Officials in San Jose, California, opt to try partnering with Michigan-based Dart Container to deal with city's EPS takeout containers, delay proposed ban; local environmentalist says plastics industry's lobbying has been 'very effective'

LOS ANGELES , April 5, 2012 () –

A proposed ban on expanded polystyrene takeout containers has been delayed in San Jose, California, after city officials decided instead to try a public-private partnership to resolve the litter problem, reported SanJose.com on April 4.

City officials have agreed to explore how a pilot program might work with Dart Container Corp., after the Michigan-based manufacturer of EPS food packaging offered the city US$100,000 to look at other ways to meet trash reduction targets by 2014.

“Dart suggested they had a budget of $100,000” when meeting with city staffers, said Jennifer Garnett, a spokesperson for San Jose’s Environmental Services Dept., adding that the city did not take any money nor a commitment, SanJose.com reported.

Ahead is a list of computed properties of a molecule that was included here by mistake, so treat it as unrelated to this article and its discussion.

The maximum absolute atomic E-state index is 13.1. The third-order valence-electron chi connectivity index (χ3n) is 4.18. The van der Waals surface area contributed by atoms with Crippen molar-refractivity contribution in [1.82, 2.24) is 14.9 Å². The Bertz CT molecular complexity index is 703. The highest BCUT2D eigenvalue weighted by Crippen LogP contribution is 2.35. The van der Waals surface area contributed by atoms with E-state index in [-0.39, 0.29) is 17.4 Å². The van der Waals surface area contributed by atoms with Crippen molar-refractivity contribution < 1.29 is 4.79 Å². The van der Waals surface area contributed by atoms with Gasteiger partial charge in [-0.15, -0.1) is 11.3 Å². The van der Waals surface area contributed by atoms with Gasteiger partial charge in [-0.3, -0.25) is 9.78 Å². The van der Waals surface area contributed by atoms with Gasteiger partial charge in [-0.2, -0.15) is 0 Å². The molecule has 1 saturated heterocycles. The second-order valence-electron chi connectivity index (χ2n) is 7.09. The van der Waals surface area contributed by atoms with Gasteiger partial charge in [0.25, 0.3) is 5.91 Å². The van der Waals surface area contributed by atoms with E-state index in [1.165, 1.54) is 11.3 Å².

That meeting was in December, after the city had held a series of public “Green to Go” meetings during 2011 in an attempt to gather opinions about the proposed ban. The turnout at those meetings was low and the opposition was negligible, leading to the assumption that the ban would be enacted.

Of the more than 50 cities and counties that have outlawed plastic bags, San Jose is the only one that hasn’t banned EPS, said Laura Kasa, executive director of Save Our Shores, a nonprofit group that focuses on keeping beaches litter-free, reported SanJose.com.

The city’s decision to delay acting on the EPS ban, as well as to turn down Dart’s money shocked Kasa, who said it’s “ridiculous” that Dart’s request for more outreach would be considered when San Jose held twice as many meetings as any other city did before implementing an EPS ban.

Sam Liccardo, a council member in San Jose, said that Dart’s offer of $100,000 “looks an awful lot like a bribe.” He previously asked that the city accelerate action on the EPS ban to this fall rather than wait until 2013, SanJose.com reported.

The American Chemistry Council (ACC) reportedly paid lobbyist Ed McGovern $40,000 to $400,000 to convince San Jose officials not to ban EPS, according to lobbyist forms filed with the City Clerk over a 12-month period ending September 2011.

Kasa said that the ACC’s lobbing efforts have been “very effective,” noting that state staffers in Sacramento told her last week that “ACC guys are here 24/7,” reported SanJose.com.

The primary source of this article is SanJose.com, San Jose, California, on April 4, 2012.

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